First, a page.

How Great Traders Do Not Lose Millions in Up or Down Markets

The year 2014 has, so far, been a very challenging one for my trend following system, with the Russell 2000 generating 4 whipsaw signals since January, yet making zero progress for the year.

As a trend following stock trader, I do not need a rising market to make money - I need a long term trend, either up or down.   The chart below shows the Russell 2000 moving in a choppy, erratic manner:

Not only have small caps not trended this year, but they have severely under-performed large caps, which has been another head-wind.

This year has some similarities with 2011 in this regard, but unlike 2011, there are also few other trends in other asset classes that have worked out (like silver or gold did in 2011), which is another head wind.

Because of these factors, my stock trading system is experiencing a drawdown.   This is nothing new, as my equity curve has been a rocky road since day one (which I argue is sign of robustness, not fragility).

However, here are 8 steps which I am prepared to take to help mitigate my current drawdown in order of severity:

1) Sell losing positions

I always sell losing positions, with the objective of no one trade being able to reduce my total equity by more than 1%.    This is nothing new, but Jason Russell over at Acorn Global Investments has created a video to demonstrate this concept in a novel way.

2) Stop using margin

I use much less margin than I did during my youth, which is a trend demonstrated by several market wizards who I consider old traders, not bold traders. 

Nonetheless, if I do use margin, it is only when the trend is strong, and the odds are firmly in my favour.  Now is not that time.

3) Reduce Position Size

A drawdown, by definition, reduces the amount of capital at my disposal.    Thanks to my position sizing formula, the less capital I have, the smaller my positions are.    This keeps my drawdown linear, while persevering the potential to grow my account exponentially.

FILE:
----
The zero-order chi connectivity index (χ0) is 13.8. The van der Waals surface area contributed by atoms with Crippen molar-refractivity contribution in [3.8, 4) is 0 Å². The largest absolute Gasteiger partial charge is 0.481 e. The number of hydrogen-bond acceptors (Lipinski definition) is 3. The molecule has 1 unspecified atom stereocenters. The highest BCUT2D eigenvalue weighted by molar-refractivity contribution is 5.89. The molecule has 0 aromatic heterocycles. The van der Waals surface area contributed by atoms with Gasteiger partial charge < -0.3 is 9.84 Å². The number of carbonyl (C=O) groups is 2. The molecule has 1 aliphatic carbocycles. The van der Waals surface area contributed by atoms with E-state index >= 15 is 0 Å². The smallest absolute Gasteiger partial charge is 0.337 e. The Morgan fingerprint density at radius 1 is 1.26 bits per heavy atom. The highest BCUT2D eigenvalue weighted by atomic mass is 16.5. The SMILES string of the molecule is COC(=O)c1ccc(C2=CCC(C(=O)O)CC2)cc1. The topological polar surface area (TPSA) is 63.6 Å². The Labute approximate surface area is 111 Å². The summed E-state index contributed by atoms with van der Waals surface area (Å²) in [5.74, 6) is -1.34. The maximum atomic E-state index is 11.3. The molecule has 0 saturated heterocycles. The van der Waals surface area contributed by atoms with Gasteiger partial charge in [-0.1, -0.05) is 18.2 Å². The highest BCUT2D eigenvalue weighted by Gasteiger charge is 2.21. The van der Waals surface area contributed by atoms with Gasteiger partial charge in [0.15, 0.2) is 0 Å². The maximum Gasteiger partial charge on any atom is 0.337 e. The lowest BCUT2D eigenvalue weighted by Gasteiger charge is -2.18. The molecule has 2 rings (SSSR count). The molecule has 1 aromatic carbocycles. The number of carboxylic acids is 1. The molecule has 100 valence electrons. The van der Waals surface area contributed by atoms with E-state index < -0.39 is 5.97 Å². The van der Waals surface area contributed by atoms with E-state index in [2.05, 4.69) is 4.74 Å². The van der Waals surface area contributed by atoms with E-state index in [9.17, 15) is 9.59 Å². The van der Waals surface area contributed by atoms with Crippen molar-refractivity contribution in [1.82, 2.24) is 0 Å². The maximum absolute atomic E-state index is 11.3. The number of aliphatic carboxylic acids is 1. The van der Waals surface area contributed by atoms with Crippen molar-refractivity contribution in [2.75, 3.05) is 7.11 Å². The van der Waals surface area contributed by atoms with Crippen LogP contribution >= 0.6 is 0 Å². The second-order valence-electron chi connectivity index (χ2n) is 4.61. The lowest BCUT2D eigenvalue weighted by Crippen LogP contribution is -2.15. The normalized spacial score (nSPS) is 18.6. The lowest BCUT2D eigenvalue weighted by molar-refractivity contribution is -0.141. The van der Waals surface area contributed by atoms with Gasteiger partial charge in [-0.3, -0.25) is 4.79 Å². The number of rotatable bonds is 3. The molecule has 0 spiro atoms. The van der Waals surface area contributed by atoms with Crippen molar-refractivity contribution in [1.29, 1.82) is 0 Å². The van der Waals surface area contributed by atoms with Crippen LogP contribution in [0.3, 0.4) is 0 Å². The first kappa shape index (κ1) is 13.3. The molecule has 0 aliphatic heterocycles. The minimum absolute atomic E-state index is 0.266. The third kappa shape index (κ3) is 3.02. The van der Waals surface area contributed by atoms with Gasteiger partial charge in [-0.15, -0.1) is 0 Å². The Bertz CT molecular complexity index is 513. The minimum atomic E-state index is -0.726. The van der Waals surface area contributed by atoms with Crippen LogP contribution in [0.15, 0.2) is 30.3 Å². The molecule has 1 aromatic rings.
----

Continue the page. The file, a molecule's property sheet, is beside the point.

4) Lower the percentage of my capital that I risk on each trade

I have mentioned many times in this blog the importance of limiting risk to 1% of account capital, meaning if you get stopped out, the value of your brokerage account falls by just 1%.   However, this number can be adjusted (downward only) in the event that your odds begin to move against you.

This concept was introduced to me in one of Michael Covel's best podcasts with card counter Mike Aponte and explained in more detail here. 

5) Cease adding to winning positions

Amateur traders hang on to losing trades, and pre-maturely sell winners;  professional traders cut losses short, and add to winners.   However, adding to winners works better in a rising market, and should be stopped once the general market weakens.

6) Discontinue adding new stocks to my portfolio

If the general market's trend does come to end and turns down, it is best to stop buying new stocks, as I would never want to fight the trend of the general market.     If I don't have an edge, then I stop betting.

7) Diversify in other systems and assets classes

It's important to remember that equities represent just one of many different assets classes.   If the market continues to struggle, why not deploy some capital to some completely different market, such as managed futures, fixed income, or precious metals (if they are trending higher).

8) Short sell market indices or individual stocks

Shorting individual stocks is a losing proposition on average, but when the trend is right, as it was, for example, in 2008, then shorting stocks can pay off.